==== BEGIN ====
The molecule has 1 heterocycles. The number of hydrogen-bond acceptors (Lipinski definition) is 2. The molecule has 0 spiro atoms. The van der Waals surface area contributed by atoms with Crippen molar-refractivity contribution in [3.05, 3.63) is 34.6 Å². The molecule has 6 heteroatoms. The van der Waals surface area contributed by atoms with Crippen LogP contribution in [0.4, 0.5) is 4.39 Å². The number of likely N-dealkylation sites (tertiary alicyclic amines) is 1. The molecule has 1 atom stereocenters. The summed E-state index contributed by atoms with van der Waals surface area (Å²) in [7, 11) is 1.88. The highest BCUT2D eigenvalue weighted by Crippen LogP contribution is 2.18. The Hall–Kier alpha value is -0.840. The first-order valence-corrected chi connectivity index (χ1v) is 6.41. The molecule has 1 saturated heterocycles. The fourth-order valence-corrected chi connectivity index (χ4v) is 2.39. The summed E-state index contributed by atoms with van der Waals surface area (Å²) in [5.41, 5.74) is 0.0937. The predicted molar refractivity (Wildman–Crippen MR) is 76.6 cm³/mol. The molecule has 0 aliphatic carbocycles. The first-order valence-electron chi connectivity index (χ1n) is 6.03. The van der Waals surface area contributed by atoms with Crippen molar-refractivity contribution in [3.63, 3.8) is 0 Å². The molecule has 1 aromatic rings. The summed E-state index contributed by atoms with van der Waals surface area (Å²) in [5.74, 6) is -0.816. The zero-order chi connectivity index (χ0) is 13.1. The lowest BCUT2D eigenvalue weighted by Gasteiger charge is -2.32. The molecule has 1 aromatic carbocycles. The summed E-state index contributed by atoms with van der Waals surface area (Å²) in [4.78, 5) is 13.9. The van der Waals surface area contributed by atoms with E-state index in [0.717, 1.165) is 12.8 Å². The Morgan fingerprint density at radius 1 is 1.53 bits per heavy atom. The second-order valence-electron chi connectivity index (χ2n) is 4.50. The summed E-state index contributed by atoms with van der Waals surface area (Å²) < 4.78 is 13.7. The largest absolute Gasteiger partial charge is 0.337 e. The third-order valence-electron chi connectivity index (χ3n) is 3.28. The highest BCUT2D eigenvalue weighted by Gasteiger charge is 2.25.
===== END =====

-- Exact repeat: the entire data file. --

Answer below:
The molecule has 1 heterocycles. The number of hydrogen-bond acceptors (Lipinski definition) is 2. The molecule has 0 spiro atoms. The van der Waals surface area contributed by atoms with Crippen molar-refractivity contribution in [3.05, 3.63) is 34.6 Å². The molecule has 6 heteroatoms. The van der Waals surface area contributed by atoms with Crippen LogP contribution in [0.4, 0.5) is 4.39 Å². The number of likely N-dealkylation sites (tertiary alicyclic amines) is 1. The molecule has 1 atom stereocenters. The summed E-state index contributed by atoms with van der Waals surface area (Å²) in [7, 11) is 1.88. The highest BCUT2D eigenvalue weighted by Crippen LogP contribution is 2.18. The Hall–Kier alpha value is -0.840. The first-order valence-corrected chi connectivity index (χ1v) is 6.41. The molecule has 1 saturated heterocycles. The fourth-order valence-corrected chi connectivity index (χ4v) is 2.39. The summed E-state index contributed by atoms with van der Waals surface area (Å²) in [5.41, 5.74) is 0.0937. The predicted molar refractivity (Wildman–Crippen MR) is 76.6 cm³/mol. The molecule has 0 aliphatic carbocycles. The first-order valence-electron chi connectivity index (χ1n) is 6.03. The van der Waals surface area contributed by atoms with Crippen molar-refractivity contribution in [3.63, 3.8) is 0 Å². The molecule has 1 aromatic rings. The summed E-state index contributed by atoms with van der Waals surface area (Å²) in [5.74, 6) is -0.816. The zero-order chi connectivity index (χ0) is 13.1. The lowest BCUT2D eigenvalue weighted by Gasteiger charge is -2.32. The molecule has 1 aromatic carbocycles. The summed E-state index contributed by atoms with van der Waals surface area (Å²) in [4.78, 5) is 13.9. The van der Waals surface area contributed by atoms with E-state index in [0.717, 1.165) is 12.8 Å². The Morgan fingerprint density at radius 1 is 1.53 bits per heavy atom. The second-order valence-electron chi connectivity index (χ2n) is 4.50. The summed E-state index contributed by atoms with van der Waals surface area (Å²) < 4.78 is 13.7. The largest absolute Gasteiger partial charge is 0.337 e. The third-order valence-electron chi connectivity index (χ3n) is 3.28. The highest BCUT2D eigenvalue weighted by Gasteiger charge is 2.25.